The SNP has consistently pressed the UK Government to ban junk food advertising on television and online before the 9 pm watershed, and we welcome that this is finally coming to fruition. Online adverts on social media are an area the UK Government must tackle strongly, as other Members have mentioned, because they are pervasive. In our recent manifesto, the SNP renewed its commitment to halve childhood obesity by 2030 and to significantly reduce diet-related health inequalities by pledging to provide free school breakfasts and lunches to every primary school pupil in Scotland, all year round, and to all children in state-funded special schools in Scotland; and to pilot the provision of free nutritious school breakfasts in secondary schools and explore the feasibility of universal breakfast provision in secondary schools.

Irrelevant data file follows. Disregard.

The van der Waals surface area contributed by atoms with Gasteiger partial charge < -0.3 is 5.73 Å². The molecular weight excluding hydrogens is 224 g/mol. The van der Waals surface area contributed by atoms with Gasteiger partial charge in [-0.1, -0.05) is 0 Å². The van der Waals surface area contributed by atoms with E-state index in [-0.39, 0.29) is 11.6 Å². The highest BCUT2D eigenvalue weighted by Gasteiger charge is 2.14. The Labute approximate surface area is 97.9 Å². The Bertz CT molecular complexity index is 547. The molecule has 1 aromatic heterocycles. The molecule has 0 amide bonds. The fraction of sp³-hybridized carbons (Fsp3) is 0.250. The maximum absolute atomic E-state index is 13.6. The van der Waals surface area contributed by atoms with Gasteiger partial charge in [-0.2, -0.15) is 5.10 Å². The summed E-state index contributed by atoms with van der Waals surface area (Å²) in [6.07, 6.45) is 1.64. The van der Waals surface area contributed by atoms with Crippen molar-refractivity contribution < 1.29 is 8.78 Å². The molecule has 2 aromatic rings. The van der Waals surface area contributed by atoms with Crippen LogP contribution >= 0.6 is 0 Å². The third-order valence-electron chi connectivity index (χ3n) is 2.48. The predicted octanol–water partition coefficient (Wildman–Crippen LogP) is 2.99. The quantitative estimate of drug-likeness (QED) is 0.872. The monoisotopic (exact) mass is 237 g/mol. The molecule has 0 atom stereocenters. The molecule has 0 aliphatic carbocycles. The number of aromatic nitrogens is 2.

We also want to make Active Schools programmes free for all children by the end of the Parliament, continue to improve nutritional standards of food and drink in schools, and bring forward legislation over the next Parliament to restrict the use of promotions on food and drink that is high in fat, sugar and salt. We will also aim to enshrine the fundamental right to food in law, as the cornerstone of being a good food nation. That will form part of the commitment to incorporate UN human rights charters into Scots law.
Scotland has one of the world’s best natural larders, but we know that so many people do not eat well and that obesity remains a significant problem. Evidence shows that in less well-off communities it is more difficult to obtain good-quality, fresh food at a price people can afford. Community larder projects, such as the Govanhill People’s Pantry in my constituency, have been springing up all over the place and working hard to try to redress the balance, in this case by working with FareShare to provide access to food in the community.